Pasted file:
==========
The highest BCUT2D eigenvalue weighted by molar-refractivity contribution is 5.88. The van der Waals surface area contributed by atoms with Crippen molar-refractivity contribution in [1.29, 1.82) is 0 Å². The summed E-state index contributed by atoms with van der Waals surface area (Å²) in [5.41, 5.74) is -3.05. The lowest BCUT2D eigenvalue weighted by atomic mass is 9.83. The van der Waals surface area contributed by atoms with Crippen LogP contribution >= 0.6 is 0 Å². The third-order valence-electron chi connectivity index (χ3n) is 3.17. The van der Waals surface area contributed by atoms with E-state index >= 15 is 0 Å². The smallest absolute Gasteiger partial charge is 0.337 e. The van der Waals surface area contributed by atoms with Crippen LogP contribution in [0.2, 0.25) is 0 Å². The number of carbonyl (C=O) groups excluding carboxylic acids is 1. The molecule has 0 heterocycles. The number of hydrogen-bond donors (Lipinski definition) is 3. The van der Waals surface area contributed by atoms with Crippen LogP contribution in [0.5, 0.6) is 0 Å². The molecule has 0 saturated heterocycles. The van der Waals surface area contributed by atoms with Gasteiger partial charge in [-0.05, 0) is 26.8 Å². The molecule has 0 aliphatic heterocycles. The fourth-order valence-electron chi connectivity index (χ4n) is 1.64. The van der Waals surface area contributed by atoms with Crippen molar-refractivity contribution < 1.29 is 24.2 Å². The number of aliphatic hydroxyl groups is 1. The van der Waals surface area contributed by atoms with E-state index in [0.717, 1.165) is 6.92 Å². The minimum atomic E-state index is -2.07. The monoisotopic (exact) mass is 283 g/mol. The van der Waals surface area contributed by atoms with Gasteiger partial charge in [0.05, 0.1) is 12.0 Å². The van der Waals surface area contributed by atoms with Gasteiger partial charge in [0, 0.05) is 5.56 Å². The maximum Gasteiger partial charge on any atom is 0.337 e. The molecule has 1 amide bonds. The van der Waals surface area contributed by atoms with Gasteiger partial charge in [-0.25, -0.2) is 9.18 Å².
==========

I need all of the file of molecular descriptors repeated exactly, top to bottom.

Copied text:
The highest BCUT2D eigenvalue weighted by molar-refractivity contribution is 5.88. The van der Waals surface area contributed by atoms with Crippen molar-refractivity contribution in [1.29, 1.82) is 0 Å². The summed E-state index contributed by atoms with van der Waals surface area (Å²) in [5.41, 5.74) is -3.05. The lowest BCUT2D eigenvalue weighted by atomic mass is 9.83. The van der Waals surface area contributed by atoms with Crippen LogP contribution >= 0.6 is 0 Å². The third-order valence-electron chi connectivity index (χ3n) is 3.17. The van der Waals surface area contributed by atoms with E-state index >= 15 is 0 Å². The smallest absolute Gasteiger partial charge is 0.337 e. The van der Waals surface area contributed by atoms with Crippen LogP contribution in [0.2, 0.25) is 0 Å². The number of carbonyl (C=O) groups excluding carboxylic acids is 1. The molecule has 0 heterocycles. The number of hydrogen-bond donors (Lipinski definition) is 3. The van der Waals surface area contributed by atoms with Crippen LogP contribution in [0.5, 0.6) is 0 Å². The molecule has 0 saturated heterocycles. The van der Waals surface area contributed by atoms with Gasteiger partial charge in [-0.05, 0) is 26.8 Å². The molecule has 0 aliphatic heterocycles. The fourth-order valence-electron chi connectivity index (χ4n) is 1.64. The van der Waals surface area contributed by atoms with Crippen molar-refractivity contribution < 1.29 is 24.2 Å². The number of aliphatic hydroxyl groups is 1. The van der Waals surface area contributed by atoms with E-state index in [0.717, 1.165) is 6.92 Å². The minimum atomic E-state index is -2.07. The monoisotopic (exact) mass is 283 g/mol. The van der Waals surface area contributed by atoms with Gasteiger partial charge in [0.05, 0.1) is 12.0 Å². The van der Waals surface area contributed by atoms with Gasteiger partial charge in [0, 0.05) is 5.56 Å². The maximum Gasteiger partial charge on any atom is 0.337 e. The molecule has 1 amide bonds. The van der Waals surface area contributed by atoms with Gasteiger partial charge in [-0.25, -0.2) is 9.18 Å².